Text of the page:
1. He was unable to borrow at 0% interest on his credit cards.

2. This led to him borrowing more from Northern Rock.

3. That borrowing used up funds that could have been used for the deposit on the Spanish property.

He did not claim that he was refused other loans or that he had to pay extra on his mortgage and loans due to the black mark. He claimed he was unable to take advantage of the credit card merry-go-round.

The court decided that there was no causal link between his inability to buy a Spanish property and his bad credit reference. It was more to do with his general level of expenditure.

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Re: Black Marks and Credit Ratings

A default or judgement on a loan will remain on your credit record for 5 years.

A clearout (you literally clearout from your address, don't tell the the lender and then default) will be on your record for 7 years.

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Re: A bit missing from this article that sheds a different light..

> If you've ever tried this in Real Life, you'll find the most common response is "get nicked".

He didn't mean mean open -> check -> buy, he meant buy -> open -> check -> refund, all within the store. Had he done that the credit agreement would never have been submitted, it would have simply been torn up.

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Oxfam, you're full of FAIL. Leave economics to sensible bods

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Re: Erm... really?

> If we guess that 30% of voluntary income was gift aided, then we're talking about £30m of gift aid

You are incorrect. They received £53.8 million in "regular giving" which included all the gift aid. About 20% of that would have been the actual gift aid making it about £10 million.

One of the other things Oxfam (and others) do is move money around their associated charities which inflates the non-governmental income. As an example a charity might have a government income of say £40 million. If they then donate £20 million to some of their international branches and receive back £20 million from other international branches their income now appears as £60 million - £40 million from government and £20 million from other sources. Additionally, the £20 million appears as charitable spending.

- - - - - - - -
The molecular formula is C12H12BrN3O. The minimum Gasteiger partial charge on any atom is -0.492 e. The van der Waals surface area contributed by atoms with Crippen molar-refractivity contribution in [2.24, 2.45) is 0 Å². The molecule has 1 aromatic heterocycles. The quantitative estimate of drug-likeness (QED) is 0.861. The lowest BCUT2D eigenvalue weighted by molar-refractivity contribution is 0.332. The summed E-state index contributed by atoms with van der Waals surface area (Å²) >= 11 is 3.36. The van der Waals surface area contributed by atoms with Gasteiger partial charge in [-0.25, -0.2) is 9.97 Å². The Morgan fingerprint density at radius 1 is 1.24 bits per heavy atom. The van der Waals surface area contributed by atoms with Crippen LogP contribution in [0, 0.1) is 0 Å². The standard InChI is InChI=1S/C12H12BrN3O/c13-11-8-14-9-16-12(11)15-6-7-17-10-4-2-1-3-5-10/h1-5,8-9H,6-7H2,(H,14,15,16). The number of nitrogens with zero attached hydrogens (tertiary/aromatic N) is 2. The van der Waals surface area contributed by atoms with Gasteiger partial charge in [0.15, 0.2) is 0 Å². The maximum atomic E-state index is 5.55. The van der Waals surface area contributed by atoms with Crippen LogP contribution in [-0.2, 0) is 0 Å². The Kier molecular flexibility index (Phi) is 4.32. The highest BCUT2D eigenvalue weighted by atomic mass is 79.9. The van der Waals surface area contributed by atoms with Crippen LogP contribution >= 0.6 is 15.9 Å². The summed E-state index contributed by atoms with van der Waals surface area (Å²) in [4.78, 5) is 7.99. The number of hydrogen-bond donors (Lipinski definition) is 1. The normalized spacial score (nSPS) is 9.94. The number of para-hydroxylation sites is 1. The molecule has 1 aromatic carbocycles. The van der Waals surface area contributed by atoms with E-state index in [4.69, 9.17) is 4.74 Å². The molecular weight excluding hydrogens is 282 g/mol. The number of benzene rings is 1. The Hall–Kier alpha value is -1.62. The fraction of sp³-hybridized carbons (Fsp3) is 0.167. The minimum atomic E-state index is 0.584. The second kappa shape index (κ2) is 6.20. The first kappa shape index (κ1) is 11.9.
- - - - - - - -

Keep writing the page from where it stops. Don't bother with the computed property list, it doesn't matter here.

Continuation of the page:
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Re: Erm... really?

> If you went in as the Oxfam CEO for free you have saved them £150,000. But can you get an event together than can raise £3 million for Oxfam?

The CEO doesn't fulfil that function. They employ 146 people in their marketing division to do this.

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Re: Erm... really?

>> So in 2013, guess what proportion of Oxfam income came from government? I'll tell you: 41%, amounting to £159.8m.

> Was there any breakdown as to how much of that was Gift Aid matching?

Oxfam had a total income of £368 million in 2012/13.

A little over £10 million of this was in Gift Aid.

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Re: More from .....

Greenpeace, Friends of the Earth and others get around the lobbying issue through slight of hand.

They operate both a charity and a business. The charity gets the donations (and the tax breaks) and pays the business for the use of its office facilities and staff. The business doesn't make a profit (if it did it would just donate it to the charity) so doesn't pay tax and is free to lobby on anything it likes because it isn't a charity.

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Re: Erm... really?

They are supposed to be a "Feed the hungry" charity (it's in the name - Oxford Committee for Famine Relief) not a right social wrongs charity.